It’s a cause close to Millan’s heart, whose beloved pitbull and service dog, Junior, rarely leaves his side. “There’s legislation that’s passing at the local levels banning the breed,” says Millan. “Honestly, I think if we pass this law nationwide it’s just going to intensify our anger and our fear [of pitbulls].”
Saying pitbulls have “the worst PR on the planet,” Millan contends, “It’s not the breed, it’s the human behind the dog. So we need to put that responsibility behind us. Pitbulls are not born aggressive.”
Cardenas echoed Millan’s views, saying, “It’s a law that’s completely based on ignorance.”
Millan admits he’s not so sure he’d be able to work the same magic he has with canine companions on the nation’s fractured Congress, saying, “A dog wants two things in life: balance and harmony. That’s all he wants. How he achieves it is by following his pack leader. And the pack leader role is to fulfill the needs of his pack.”
To that, Cardenas cracked, “Now if we can do that in Congress, we’ve got it made. But we’re not there yet.”
Cardenas says he teamed up with Millan years ago after his wife, Norma, saw the dog guru’s television show and insisted her hubby work on animal legislation with him.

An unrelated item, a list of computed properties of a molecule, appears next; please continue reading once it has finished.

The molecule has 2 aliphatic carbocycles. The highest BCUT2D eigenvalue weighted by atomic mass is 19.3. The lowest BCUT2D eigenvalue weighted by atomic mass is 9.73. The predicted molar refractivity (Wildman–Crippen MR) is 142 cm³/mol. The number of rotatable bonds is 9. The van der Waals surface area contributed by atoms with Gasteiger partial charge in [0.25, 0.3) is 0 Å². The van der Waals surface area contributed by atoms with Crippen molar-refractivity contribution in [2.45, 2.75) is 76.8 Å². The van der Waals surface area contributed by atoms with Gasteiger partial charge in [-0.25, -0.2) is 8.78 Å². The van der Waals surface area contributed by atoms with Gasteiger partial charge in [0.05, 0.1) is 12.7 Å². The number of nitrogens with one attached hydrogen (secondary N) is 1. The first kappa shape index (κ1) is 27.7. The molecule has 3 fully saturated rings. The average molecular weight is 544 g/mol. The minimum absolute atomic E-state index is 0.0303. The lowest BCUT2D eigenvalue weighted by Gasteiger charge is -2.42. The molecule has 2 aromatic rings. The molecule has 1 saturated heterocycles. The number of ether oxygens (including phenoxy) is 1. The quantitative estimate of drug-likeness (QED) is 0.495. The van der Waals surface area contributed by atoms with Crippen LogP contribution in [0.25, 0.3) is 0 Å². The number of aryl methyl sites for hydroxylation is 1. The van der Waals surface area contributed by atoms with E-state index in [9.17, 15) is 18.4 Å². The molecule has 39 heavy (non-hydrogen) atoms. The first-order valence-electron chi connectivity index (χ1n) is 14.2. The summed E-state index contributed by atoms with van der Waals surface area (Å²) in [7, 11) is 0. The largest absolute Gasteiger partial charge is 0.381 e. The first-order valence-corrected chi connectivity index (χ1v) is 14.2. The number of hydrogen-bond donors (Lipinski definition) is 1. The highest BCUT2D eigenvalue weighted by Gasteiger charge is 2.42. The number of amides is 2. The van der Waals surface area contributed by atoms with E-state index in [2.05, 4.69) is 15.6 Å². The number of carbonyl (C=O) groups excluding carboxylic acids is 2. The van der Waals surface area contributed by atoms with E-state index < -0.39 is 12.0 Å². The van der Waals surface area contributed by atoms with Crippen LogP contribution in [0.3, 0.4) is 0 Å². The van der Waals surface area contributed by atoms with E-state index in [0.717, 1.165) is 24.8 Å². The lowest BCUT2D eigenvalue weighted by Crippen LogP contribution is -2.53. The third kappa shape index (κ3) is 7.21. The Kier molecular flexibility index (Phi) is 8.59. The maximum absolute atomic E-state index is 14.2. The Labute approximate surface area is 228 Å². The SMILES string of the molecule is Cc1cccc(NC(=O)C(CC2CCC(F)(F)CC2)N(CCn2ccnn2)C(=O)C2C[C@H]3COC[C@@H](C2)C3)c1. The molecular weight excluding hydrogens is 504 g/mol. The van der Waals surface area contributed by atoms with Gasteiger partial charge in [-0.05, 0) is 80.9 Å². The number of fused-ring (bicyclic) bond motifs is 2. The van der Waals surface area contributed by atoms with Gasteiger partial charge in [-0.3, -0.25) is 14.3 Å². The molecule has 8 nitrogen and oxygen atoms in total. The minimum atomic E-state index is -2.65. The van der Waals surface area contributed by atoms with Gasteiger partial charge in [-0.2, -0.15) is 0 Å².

And they’re a few perks to having Millan as a buddy.
“We have a chocolate lab and Cesar helped us with the chocolate lab,” Cardenas says. “And Norma wouldn’t trust me with the dog, so Cesar spent time teaching Norma how to work with our lab. And Coco is [now] the most coolest, calmest dog we’ve ever had.”
The House freshman, 50, says he’d like to have Millan make a return visit to Capitol Hill to talk to some of his colleagues about his stance against breed specific legislation. Cardenas also has a few other plans for a furry addition to his Longworth digs: “I would love to have a mascot and Cesar’s offered to help me get one, but we need to make sure that my office is ready, pet-friendly and pet-ready, to handle that responsibility.”